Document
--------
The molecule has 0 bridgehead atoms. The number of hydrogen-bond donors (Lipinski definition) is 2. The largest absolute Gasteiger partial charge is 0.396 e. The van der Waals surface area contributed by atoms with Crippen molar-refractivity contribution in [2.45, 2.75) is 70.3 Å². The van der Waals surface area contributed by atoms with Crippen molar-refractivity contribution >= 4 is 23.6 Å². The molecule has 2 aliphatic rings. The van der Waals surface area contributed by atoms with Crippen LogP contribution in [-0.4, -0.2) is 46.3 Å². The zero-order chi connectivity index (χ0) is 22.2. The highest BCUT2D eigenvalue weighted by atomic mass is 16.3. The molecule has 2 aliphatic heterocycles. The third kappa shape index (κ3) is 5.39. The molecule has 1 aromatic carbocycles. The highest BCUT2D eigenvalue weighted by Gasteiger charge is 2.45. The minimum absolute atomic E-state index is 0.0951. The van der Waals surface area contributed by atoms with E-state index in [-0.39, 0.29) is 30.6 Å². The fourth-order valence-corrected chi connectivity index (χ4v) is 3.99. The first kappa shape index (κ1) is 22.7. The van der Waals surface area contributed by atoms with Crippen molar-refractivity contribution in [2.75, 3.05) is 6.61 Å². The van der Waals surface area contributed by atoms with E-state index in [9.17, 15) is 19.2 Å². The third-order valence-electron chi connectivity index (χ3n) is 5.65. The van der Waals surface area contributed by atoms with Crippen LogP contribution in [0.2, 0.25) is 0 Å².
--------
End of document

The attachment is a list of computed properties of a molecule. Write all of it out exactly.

The molecule has 0 bridgehead atoms. The number of hydrogen-bond donors (Lipinski definition) is 2. The largest absolute Gasteiger partial charge is 0.396 e. The van der Waals surface area contributed by atoms with Crippen molar-refractivity contribution in [2.45, 2.75) is 70.3 Å². The van der Waals surface area contributed by atoms with Crippen molar-refractivity contribution >= 4 is 23.6 Å². The molecule has 2 aliphatic rings. The van der Waals surface area contributed by atoms with Crippen LogP contribution in [-0.4, -0.2) is 46.3 Å². The zero-order chi connectivity index (χ0) is 22.2. The highest BCUT2D eigenvalue weighted by atomic mass is 16.3. The molecule has 2 aliphatic heterocycles. The third kappa shape index (κ3) is 5.39. The molecule has 1 aromatic carbocycles. The highest BCUT2D eigenvalue weighted by Gasteiger charge is 2.45. The minimum absolute atomic E-state index is 0.0951. The van der Waals surface area contributed by atoms with E-state index in [-0.39, 0.29) is 30.6 Å². The fourth-order valence-corrected chi connectivity index (χ4v) is 3.99. The first kappa shape index (κ1) is 22.7. The van der Waals surface area contributed by atoms with Crippen molar-refractivity contribution in [2.75, 3.05) is 6.61 Å². The van der Waals surface area contributed by atoms with E-state index in [9.17, 15) is 19.2 Å². The third-order valence-electron chi connectivity index (χ3n) is 5.65. The van der Waals surface area contributed by atoms with Crippen LogP contribution in [0.2, 0.25) is 0 Å².